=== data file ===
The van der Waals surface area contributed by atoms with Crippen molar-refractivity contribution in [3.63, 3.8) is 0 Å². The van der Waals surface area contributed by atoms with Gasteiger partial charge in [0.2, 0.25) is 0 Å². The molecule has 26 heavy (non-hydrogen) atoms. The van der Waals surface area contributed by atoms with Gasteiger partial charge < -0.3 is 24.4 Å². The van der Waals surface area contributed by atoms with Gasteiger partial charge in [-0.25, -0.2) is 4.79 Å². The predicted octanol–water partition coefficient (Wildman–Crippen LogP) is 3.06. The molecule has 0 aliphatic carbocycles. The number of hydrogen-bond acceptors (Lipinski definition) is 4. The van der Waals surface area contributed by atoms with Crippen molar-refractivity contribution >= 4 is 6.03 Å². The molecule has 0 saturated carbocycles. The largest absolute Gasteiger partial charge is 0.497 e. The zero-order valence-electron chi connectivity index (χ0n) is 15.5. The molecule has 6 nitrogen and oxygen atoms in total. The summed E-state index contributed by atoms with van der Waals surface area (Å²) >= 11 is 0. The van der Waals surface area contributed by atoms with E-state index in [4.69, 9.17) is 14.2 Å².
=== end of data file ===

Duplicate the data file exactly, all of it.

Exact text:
The van der Waals surface area contributed by atoms with Crippen molar-refractivity contribution in [3.63, 3.8) is 0 Å². The van der Waals surface area contributed by atoms with Gasteiger partial charge in [0.2, 0.25) is 0 Å². The molecule has 26 heavy (non-hydrogen) atoms. The van der Waals surface area contributed by atoms with Gasteiger partial charge < -0.3 is 24.4 Å². The van der Waals surface area contributed by atoms with Gasteiger partial charge in [-0.25, -0.2) is 4.79 Å². The predicted octanol–water partition coefficient (Wildman–Crippen LogP) is 3.06. The molecule has 0 aliphatic carbocycles. The number of hydrogen-bond acceptors (Lipinski definition) is 4. The van der Waals surface area contributed by atoms with Crippen molar-refractivity contribution >= 4 is 6.03 Å². The molecule has 0 saturated carbocycles. The largest absolute Gasteiger partial charge is 0.497 e. The zero-order valence-electron chi connectivity index (χ0n) is 15.5. The molecule has 6 nitrogen and oxygen atoms in total. The summed E-state index contributed by atoms with van der Waals surface area (Å²) >= 11 is 0. The van der Waals surface area contributed by atoms with E-state index in [4.69, 9.17) is 14.2 Å².